".. whose blurry profile in caution communicates only calculated trimming."

What a terrific phrase. Well done, Mr. Will. Terrific full quote to select, Mr. Goldberg.

Dear Mr. Bernard Goldberg,
You were good on The Factor on 10/31/11. I believe the "rule of thumb" you presented needs some polish. You posed it as if it applies only to the left-leaning mainstream news folks. This is not true. Your rule of thumb applies to all ideologues so appropriately, it's close to definitional for the term itself!

You know darn well, all "sides" have their own "you get easy treatment from me if you are on my team" folks. In fact you were on a network that employs one of the loudest ideologues who wears the costume of analyst to (try to) trick people into believing he's a thinker.

But I guess if you made clear the rule of thumb it might cause tension amongst the network bosses that their brand was challenged (even lucidly) on their air, even though it would be completely congruent with your own brand to do so.

Come to think of it, that's what ideologues in journalist costumes do every day for their main stream media bosses -- tell the stories the way the bosses want them told. Hmmm. Dang. Kissing the ring instead of biting the hand sure is part and parcel with the "news" business in a free market capitalist economy, eh?

Maybe that could be the hook for a future book, "Kissing the Ring on the Hand that Deserves a Slap." You could be remembered by history as the person who inspired the public to force modern information publishers of all shapes, sizes and stripes to persistently make the clear distinction: information, analysis, opinion and punditry and proposal.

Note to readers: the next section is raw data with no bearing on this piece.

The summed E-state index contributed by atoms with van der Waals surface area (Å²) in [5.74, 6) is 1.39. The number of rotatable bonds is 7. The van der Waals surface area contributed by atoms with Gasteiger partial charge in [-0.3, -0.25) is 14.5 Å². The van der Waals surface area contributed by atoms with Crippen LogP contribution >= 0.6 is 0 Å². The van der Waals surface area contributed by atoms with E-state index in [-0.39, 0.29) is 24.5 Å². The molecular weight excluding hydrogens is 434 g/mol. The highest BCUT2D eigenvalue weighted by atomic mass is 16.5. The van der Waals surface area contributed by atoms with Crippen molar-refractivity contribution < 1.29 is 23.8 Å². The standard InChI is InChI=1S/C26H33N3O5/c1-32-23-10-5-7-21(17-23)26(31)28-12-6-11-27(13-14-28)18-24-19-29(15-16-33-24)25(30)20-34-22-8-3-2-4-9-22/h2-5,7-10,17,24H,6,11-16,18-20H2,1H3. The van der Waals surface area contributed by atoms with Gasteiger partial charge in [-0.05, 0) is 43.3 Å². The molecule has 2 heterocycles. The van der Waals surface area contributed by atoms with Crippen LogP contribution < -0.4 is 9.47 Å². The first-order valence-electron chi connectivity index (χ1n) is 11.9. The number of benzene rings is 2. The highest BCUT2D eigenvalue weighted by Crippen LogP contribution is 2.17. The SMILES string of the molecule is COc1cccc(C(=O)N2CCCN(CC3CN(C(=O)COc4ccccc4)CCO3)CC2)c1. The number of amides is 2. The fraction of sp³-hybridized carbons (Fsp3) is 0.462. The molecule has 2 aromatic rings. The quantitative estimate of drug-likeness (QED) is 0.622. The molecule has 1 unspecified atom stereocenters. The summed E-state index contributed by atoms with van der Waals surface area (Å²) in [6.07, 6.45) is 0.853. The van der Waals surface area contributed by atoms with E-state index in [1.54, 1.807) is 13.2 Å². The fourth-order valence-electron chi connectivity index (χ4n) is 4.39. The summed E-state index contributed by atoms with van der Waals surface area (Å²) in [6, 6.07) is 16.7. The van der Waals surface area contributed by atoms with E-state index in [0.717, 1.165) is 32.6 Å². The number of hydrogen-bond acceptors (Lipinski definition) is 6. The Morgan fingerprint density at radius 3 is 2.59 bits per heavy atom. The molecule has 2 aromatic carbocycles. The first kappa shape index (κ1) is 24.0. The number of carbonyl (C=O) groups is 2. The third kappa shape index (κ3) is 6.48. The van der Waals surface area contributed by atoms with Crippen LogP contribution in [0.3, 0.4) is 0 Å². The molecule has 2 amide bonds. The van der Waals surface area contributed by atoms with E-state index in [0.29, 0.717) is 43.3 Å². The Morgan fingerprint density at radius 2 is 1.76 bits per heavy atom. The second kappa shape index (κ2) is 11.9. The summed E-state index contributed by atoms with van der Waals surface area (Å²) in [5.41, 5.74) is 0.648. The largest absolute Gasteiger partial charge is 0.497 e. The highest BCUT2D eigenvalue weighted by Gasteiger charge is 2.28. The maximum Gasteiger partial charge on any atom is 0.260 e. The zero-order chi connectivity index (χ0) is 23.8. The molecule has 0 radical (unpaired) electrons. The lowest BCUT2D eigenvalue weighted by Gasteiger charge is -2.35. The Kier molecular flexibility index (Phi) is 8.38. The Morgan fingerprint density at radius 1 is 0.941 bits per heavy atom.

Throw in a catchy "Goldberg Scale" (or Score, or both) and you could be remembered as one of the most influential people of this century.

boy: Grandpa, what was it like BG?

grandpa: Well, Before Goldberg it was so easy to fool people into believing almost anything that no problems that really mattered ever got solved. Everyone was confused that free speech, which ennobles all sentients, must include false speech, which cripples them.

boy: How did he do it?

grandpa: He did it the same way John Locke did it and the way Martin Luther did it before him.

boy: You mean he was part of the system?

grandpa: He was part of the problem! Then he became a champion of making the system better.

boy: How did he make it better?

grandpa: He realized that the folks who agreed with him that the old-fashioned news was flawed and even the people who hired him to say it over and over were all wrong too. They were just as flawed for all the same reasons, even though they believed different things.

boy: And he figured all this out first.

grandpa: Well, almost. He was the one who had enough reputation and noteriety that when he wrote about how it all should really work, people paid attention. But most of all Goldber had great courage - historic courage.

boy: Why did it take so much courage if it was right?

grandpa: Because back in the old days, BG, what was right was often punished by the few who were in charge.

boy: You mean everyone wasn't in charge of deciding what was right?

grandpa: Not Before Goldberg.

boy: Wow. He was a great man.

grandpa: Yes, he certainly was.
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